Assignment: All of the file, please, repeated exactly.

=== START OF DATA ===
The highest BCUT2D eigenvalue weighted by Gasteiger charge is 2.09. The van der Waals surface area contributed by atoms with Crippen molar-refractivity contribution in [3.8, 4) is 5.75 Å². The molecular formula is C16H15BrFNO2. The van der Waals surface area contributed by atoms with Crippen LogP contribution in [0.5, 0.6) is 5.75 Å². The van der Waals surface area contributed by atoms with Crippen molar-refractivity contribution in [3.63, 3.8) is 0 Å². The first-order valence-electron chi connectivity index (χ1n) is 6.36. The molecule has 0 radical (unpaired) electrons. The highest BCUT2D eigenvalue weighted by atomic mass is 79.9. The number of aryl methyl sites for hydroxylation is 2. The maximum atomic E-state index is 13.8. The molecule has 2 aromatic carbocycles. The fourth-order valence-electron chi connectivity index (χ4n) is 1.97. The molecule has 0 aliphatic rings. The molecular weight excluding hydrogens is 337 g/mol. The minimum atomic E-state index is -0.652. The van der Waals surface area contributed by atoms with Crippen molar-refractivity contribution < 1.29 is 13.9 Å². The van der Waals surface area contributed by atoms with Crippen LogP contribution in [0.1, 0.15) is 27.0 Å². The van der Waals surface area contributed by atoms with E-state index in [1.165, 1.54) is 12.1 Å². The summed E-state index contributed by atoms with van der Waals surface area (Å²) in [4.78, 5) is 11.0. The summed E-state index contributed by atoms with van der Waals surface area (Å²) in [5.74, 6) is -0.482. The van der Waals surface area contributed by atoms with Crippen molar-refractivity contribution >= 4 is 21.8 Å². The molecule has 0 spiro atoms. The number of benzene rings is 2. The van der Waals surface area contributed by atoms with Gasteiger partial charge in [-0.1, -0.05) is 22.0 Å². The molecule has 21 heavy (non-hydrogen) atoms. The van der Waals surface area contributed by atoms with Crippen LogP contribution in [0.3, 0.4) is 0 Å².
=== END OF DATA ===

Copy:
The highest BCUT2D eigenvalue weighted by Gasteiger charge is 2.09. The van der Waals surface area contributed by atoms with Crippen molar-refractivity contribution in [3.8, 4) is 5.75 Å². The molecular formula is C16H15BrFNO2. The van der Waals surface area contributed by atoms with Crippen LogP contribution in [0.5, 0.6) is 5.75 Å². The van der Waals surface area contributed by atoms with Crippen molar-refractivity contribution in [3.63, 3.8) is 0 Å². The first-order valence-electron chi connectivity index (χ1n) is 6.36. The molecule has 0 radical (unpaired) electrons. The highest BCUT2D eigenvalue weighted by atomic mass is 79.9. The number of aryl methyl sites for hydroxylation is 2. The maximum atomic E-state index is 13.8. The molecule has 2 aromatic carbocycles. The fourth-order valence-electron chi connectivity index (χ4n) is 1.97. The molecule has 0 aliphatic rings. The molecular weight excluding hydrogens is 337 g/mol. The minimum atomic E-state index is -0.652. The van der Waals surface area contributed by atoms with Crippen molar-refractivity contribution < 1.29 is 13.9 Å². The van der Waals surface area contributed by atoms with Crippen LogP contribution in [0.1, 0.15) is 27.0 Å². The van der Waals surface area contributed by atoms with E-state index in [1.165, 1.54) is 12.1 Å². The summed E-state index contributed by atoms with van der Waals surface area (Å²) in [4.78, 5) is 11.0. The summed E-state index contributed by atoms with van der Waals surface area (Å²) in [5.74, 6) is -0.482. The van der Waals surface area contributed by atoms with Crippen molar-refractivity contribution >= 4 is 21.8 Å². The molecule has 0 spiro atoms. The number of benzene rings is 2. The van der Waals surface area contributed by atoms with Gasteiger partial charge in [-0.1, -0.05) is 22.0 Å². The molecule has 21 heavy (non-hydrogen) atoms. The van der Waals surface area contributed by atoms with Crippen LogP contribution in [0.3, 0.4) is 0 Å².